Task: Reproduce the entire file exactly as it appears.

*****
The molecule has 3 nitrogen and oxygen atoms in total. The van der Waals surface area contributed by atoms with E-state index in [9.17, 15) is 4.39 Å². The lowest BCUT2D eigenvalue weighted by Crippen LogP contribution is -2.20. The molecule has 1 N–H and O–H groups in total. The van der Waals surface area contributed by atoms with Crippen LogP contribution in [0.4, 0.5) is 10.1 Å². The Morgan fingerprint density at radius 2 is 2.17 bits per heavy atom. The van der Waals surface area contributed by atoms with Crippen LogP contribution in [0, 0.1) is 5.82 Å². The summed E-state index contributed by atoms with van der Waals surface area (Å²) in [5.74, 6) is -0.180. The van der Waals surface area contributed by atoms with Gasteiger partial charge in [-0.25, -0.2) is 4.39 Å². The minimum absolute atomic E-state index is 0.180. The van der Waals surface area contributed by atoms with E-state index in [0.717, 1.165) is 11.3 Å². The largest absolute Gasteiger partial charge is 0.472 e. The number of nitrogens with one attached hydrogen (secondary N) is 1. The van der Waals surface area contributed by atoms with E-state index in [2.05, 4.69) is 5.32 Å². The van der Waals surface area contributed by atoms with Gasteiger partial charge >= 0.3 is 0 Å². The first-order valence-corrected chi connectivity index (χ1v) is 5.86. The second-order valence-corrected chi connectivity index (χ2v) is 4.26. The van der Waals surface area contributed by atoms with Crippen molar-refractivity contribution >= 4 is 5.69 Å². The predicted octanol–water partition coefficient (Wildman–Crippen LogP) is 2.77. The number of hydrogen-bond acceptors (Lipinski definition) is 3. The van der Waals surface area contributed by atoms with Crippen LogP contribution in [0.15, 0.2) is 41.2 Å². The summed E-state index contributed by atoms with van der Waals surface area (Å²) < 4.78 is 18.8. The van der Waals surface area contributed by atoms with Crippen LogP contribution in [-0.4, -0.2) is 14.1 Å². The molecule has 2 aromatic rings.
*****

The molecule has 3 nitrogen and oxygen atoms in total. The van der Waals surface area contributed by atoms with E-state index in [9.17, 15) is 4.39 Å². The lowest BCUT2D eigenvalue weighted by Crippen LogP contribution is -2.20. The molecule has 1 N–H and O–H groups in total. The van der Waals surface area contributed by atoms with Crippen LogP contribution in [0.4, 0.5) is 10.1 Å². The Morgan fingerprint density at radius 2 is 2.17 bits per heavy atom. The van der Waals surface area contributed by atoms with Crippen LogP contribution in [0, 0.1) is 5.82 Å². The summed E-state index contributed by atoms with van der Waals surface area (Å²) in [5.74, 6) is -0.180. The van der Waals surface area contributed by atoms with Gasteiger partial charge in [-0.25, -0.2) is 4.39 Å². The minimum absolute atomic E-state index is 0.180. The van der Waals surface area contributed by atoms with E-state index in [0.717, 1.165) is 11.3 Å². The largest absolute Gasteiger partial charge is 0.472 e. The number of nitrogens with one attached hydrogen (secondary N) is 1. The van der Waals surface area contributed by atoms with E-state index in [2.05, 4.69) is 5.32 Å². The van der Waals surface area contributed by atoms with Gasteiger partial charge >= 0.3 is 0 Å². The first-order valence-corrected chi connectivity index (χ1v) is 5.86. The second-order valence-corrected chi connectivity index (χ2v) is 4.26. The van der Waals surface area contributed by atoms with Crippen molar-refractivity contribution >= 4 is 5.69 Å². The predicted octanol–water partition coefficient (Wildman–Crippen LogP) is 2.77. The number of hydrogen-bond acceptors (Lipinski definition) is 3. The van der Waals surface area contributed by atoms with Crippen LogP contribution in [0.15, 0.2) is 41.2 Å². The summed E-state index contributed by atoms with van der Waals surface area (Å²) < 4.78 is 18.8. The van der Waals surface area contributed by atoms with Crippen LogP contribution in [-0.4, -0.2) is 14.1 Å². The molecule has 2 aromatic rings.